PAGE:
I bought a new electric guitar. Was it a whim? No, it seemed like the right time, or at least a better time than there’s been for a decade or more. Somehow, as I feel its weight in my hands, the years slip back, fold in softly on themselves, liquify. Flickers from the past play out on the projection screen of memory: moments of friendship, of intensity, of solitude. Minutes becoming hours becoming the book of days. It was once my instrument; maybe it’ll be so again.
In the meantime, there’s the sea; there’s always the sea. I can offer you 40 seconds of it*, but you should repeat these 40 seconds as often as is necessary to fashion your own sea. A friend once said—or rather sang—that the sea is madness. But it doesn’t have to be.
Anyway, the guitar came today, a few days earlier than I’d anticipated. I wasn’t ready, but its arrival does feel like a turning point, or more likely a signpost to somewhere else. I’m not sure where that is yet, but the draw of the unknown is intoxicating, isn’t it? Sometimes we just have to walk the coastal path and see which sea it finds.
* This sea is from Cambo Sands, Fife, 4 March 2023. Other seas are of course available.
22 years ago: a rare Glasgow performance by Richard Youngs and me, put on by the inestimable Liam Stefani as one of his Scatter nights at the legendary 13th Note.
Richard and I performed a bowed bass guitar duo. Also on the bill that night was remarkable saxophonist Tony Bevan. We were lucky to have the opportunity to play a trio with him: bowed bass guitars and Tony’s subterranean bass saxophone.
Both the duo and trio performances are here to download for free/pay what you like on Liam Stefani’s Scatter Archive.
Released today, Distantsis a collection of compilation tracks, online pieces (self-released and released by others) and some other oddities. There’s one very short unreleased track, which comes from the same sessions as Suburban Electrification.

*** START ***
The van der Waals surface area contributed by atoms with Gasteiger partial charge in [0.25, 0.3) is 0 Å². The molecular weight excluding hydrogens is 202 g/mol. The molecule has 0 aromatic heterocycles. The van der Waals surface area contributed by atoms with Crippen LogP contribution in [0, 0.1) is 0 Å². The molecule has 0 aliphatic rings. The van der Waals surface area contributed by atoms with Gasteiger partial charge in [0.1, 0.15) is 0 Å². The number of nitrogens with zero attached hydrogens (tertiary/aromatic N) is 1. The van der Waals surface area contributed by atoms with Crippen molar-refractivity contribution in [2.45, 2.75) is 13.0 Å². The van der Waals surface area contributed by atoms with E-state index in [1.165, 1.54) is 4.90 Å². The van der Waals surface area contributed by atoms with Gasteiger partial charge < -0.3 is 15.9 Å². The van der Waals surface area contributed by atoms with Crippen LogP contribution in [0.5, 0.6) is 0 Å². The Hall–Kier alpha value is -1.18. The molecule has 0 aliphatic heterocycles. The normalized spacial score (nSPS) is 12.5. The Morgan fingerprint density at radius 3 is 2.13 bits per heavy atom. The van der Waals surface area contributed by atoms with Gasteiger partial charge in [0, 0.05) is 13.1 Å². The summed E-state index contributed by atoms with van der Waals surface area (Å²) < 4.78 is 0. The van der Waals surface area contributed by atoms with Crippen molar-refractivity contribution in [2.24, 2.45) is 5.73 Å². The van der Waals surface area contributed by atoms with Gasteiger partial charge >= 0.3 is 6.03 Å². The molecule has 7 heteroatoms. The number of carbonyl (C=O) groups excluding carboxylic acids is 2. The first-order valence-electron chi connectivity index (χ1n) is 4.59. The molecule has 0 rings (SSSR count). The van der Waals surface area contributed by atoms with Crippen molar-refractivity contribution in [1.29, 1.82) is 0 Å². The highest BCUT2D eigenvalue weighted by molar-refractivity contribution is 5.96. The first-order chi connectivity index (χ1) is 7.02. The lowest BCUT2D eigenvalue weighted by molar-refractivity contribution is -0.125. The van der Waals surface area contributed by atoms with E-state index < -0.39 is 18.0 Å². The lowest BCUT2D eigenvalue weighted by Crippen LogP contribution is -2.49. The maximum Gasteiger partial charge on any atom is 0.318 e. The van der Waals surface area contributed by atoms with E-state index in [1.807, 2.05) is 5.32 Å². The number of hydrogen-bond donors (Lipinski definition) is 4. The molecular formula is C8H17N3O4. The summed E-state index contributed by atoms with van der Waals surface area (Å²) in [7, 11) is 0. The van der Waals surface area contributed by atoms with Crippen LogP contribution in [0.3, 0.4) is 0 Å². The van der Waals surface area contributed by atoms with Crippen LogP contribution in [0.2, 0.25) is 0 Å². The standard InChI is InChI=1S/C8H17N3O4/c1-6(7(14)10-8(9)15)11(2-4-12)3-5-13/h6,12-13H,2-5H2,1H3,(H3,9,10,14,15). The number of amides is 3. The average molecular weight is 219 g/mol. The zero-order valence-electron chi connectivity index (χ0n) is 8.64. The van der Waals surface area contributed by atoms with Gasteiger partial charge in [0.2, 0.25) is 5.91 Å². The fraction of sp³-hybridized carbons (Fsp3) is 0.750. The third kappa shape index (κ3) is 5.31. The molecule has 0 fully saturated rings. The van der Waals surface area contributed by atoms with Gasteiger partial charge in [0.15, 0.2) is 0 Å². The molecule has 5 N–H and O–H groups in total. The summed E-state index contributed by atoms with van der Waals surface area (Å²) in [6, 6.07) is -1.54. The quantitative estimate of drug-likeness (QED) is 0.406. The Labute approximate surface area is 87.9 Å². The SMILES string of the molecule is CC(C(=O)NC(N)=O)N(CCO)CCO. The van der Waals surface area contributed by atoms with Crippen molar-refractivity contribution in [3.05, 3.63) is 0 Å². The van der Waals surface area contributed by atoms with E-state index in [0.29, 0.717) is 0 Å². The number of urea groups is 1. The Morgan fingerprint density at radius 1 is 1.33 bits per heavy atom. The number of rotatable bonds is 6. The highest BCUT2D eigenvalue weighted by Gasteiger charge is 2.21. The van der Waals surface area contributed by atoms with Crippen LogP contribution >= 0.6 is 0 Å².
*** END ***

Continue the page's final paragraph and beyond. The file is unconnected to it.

There are 28 pieces across more than 120 minutes, and there’s a lot of variety in tone and texture—something for everyone, perhaps? I’ve set the release as “pay what you like” so you can download for free if you wish. If you do want to pay something for it, today (Friday 5 June) is one of the days when Bandcamp is waiving its fees so today would be the perfect opportunity for a purchase! (And all other releases are set the same way, too, in case there’s anything you’re missing…)
Fine sand is poured from a pouch, trickled onto a tray or table, fingertips are used to find figures, tracing, erasing, effacing, shaping . . .
The mysterious art of sand reading explored in text by Mark Valentine and music by Brian Lavelle, with black and white photography by Jo Valentine.
This collaborative project is published in February 2018 by Seacliff Press, a small press Mark and I have established. There’s a Twitter account here for occasional news items.
Professionally printed 16 page booklet with professionally duplicated CD. Limited to 120 numbered copies, of which 100 only are for sale.
Psammomancy is available from Mark direct: contact markl [dot] valentine [at] btinternet [dot] com, removing spaces and replacing the words in brackets with characters.
(Note, the fifth character is the letter ell not the number one.)